My prized possession to my parents were letters from teachers in kindergarten.
These letters were about how I would beg them to let me take books home from the classroom. Ever since I could read, I read.
I read every free moment I had. I would beg my dad to take me to the library if he ever picked me up from school. I would usually run to the movies if I felt lazy, picking up Mary-Kate & Ashley VHS tapes that I would have on repeat for the week. Still, I wanted to read when I could and then I started writing. From fourth grade to sixth grade I spent my time writing page after page about anything and everything. I wrote essays better at the age of 10 than I do at the age of 20.
I carried Steno notebooks with me and used them to write these essays about books I had borrowed from the library; two I remember perfectly. The first, astronomy. Space was interesting to me but stars were fascinating. There was something insane to me about being able to read about and learn about how much people knew about this infinite amount of space and still be confused by it.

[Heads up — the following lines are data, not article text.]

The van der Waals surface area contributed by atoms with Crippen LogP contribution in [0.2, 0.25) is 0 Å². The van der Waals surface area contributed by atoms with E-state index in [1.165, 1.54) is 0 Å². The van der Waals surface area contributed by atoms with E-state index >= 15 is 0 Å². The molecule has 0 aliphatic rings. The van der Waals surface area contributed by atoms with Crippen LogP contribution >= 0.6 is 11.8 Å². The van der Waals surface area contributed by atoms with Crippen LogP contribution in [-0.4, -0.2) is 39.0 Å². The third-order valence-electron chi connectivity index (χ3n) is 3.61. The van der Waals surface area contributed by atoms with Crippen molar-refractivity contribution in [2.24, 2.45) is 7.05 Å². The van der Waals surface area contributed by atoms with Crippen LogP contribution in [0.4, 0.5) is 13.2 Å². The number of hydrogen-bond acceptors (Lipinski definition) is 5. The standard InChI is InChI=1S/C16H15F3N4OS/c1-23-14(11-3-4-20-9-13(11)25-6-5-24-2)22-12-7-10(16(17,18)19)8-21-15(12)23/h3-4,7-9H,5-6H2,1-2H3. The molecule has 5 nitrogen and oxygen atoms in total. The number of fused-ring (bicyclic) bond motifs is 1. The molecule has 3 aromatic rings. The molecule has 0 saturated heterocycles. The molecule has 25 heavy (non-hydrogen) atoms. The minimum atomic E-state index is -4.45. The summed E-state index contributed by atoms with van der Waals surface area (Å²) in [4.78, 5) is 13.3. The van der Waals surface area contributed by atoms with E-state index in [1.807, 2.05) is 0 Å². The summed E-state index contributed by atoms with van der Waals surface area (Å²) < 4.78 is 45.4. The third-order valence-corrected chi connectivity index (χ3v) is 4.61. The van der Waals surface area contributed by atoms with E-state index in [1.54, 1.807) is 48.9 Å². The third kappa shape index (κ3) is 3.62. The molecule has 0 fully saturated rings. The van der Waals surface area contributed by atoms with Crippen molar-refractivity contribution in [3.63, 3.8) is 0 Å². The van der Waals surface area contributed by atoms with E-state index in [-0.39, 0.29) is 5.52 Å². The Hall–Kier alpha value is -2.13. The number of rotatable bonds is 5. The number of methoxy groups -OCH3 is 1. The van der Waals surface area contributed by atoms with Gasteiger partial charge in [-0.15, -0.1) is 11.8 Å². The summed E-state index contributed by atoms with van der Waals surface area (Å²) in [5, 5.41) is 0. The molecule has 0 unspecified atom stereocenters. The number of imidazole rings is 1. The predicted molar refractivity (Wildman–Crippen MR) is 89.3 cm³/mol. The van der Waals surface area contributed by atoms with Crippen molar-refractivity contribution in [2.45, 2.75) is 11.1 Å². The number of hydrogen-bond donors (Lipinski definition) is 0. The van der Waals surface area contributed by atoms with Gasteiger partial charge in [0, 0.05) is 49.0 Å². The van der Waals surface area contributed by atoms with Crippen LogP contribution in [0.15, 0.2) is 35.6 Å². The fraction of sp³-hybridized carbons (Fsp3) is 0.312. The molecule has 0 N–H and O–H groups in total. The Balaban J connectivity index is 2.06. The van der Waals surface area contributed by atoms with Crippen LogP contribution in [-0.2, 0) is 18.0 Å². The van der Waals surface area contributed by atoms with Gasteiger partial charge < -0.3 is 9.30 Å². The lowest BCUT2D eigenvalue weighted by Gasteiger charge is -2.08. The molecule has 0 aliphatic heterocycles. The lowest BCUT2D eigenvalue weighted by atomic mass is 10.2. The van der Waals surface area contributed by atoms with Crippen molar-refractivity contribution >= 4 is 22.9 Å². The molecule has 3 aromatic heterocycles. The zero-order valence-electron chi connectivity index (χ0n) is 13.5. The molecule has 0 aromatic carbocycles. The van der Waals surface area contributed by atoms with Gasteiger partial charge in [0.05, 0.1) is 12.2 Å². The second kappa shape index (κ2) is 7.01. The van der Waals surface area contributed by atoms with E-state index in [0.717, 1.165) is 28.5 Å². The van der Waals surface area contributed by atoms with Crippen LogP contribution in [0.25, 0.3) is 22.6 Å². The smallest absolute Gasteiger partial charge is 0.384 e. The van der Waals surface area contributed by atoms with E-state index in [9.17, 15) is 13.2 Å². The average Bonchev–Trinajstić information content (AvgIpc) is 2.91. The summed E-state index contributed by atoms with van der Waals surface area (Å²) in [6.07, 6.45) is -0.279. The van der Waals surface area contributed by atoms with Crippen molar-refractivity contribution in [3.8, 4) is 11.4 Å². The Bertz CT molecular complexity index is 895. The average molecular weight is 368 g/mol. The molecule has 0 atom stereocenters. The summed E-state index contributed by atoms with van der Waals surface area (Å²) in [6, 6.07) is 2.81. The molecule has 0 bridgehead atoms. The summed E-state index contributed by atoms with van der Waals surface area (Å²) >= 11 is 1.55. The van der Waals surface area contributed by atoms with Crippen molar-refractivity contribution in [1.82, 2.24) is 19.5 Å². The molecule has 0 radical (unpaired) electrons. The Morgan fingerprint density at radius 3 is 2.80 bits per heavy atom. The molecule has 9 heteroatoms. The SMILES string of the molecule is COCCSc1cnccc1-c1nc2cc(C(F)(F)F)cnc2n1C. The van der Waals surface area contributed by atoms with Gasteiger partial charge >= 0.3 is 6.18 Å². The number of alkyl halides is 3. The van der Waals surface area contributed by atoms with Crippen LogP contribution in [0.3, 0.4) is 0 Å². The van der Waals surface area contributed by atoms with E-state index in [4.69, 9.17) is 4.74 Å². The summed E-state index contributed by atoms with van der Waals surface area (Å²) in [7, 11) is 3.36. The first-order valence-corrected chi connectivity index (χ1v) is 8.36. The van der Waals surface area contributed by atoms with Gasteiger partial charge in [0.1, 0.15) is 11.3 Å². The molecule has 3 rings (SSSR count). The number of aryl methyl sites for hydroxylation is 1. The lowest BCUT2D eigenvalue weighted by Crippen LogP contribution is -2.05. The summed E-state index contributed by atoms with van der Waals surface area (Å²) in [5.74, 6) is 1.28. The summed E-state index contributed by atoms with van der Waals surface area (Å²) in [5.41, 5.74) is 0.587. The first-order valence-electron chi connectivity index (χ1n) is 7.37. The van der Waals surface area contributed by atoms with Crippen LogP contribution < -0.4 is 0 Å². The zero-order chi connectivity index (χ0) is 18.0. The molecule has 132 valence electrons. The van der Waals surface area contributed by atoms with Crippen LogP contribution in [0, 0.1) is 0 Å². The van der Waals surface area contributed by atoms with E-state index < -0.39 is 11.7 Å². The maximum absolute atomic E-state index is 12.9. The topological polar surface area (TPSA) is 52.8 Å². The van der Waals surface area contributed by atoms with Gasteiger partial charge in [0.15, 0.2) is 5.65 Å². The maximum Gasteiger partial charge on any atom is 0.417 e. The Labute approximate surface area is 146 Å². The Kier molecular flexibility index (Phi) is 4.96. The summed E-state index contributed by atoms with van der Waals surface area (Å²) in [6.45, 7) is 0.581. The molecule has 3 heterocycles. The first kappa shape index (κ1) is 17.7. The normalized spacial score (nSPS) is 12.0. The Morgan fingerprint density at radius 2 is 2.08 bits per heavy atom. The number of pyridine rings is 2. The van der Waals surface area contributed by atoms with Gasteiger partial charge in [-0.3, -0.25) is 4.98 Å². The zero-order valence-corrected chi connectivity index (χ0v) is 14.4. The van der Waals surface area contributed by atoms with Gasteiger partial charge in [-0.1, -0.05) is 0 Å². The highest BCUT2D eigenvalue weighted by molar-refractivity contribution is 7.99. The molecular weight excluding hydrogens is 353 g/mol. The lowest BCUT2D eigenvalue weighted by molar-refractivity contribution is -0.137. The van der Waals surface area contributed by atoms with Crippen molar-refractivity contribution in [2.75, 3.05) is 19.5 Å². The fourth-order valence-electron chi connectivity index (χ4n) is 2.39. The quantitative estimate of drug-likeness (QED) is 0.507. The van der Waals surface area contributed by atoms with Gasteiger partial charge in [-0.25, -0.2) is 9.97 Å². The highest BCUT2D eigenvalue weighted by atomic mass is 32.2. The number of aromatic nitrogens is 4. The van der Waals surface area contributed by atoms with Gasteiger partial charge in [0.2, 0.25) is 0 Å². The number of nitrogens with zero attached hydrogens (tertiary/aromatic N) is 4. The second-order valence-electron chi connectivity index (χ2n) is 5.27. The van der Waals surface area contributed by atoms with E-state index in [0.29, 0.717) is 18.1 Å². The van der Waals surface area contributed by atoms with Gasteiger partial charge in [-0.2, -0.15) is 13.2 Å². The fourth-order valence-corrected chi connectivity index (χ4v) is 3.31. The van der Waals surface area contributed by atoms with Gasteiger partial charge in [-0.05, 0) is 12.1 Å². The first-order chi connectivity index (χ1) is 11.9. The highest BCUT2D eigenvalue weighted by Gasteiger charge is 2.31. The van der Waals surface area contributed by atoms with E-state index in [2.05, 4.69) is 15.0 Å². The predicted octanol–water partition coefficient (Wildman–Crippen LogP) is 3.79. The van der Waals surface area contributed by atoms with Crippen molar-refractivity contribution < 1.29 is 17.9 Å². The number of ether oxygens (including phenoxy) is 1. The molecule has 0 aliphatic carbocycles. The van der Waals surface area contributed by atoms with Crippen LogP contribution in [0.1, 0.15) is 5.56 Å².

The second was a kids biography on Magic Johnson. For some reason I went into this phase of biographies. It became second nature to walk into the children’s section of the library, walk straight through the round tables and down the aisle second from the right. I took notes, read, re-read, drafted, edited, and finalized essays on the stars and Magic Johnson.
There is something concrete and satisfying to have something written down on paper. It feels real, it feels like it has a purpose.
It felt real, it felt like it had a purpose. So read, society. Keep reading.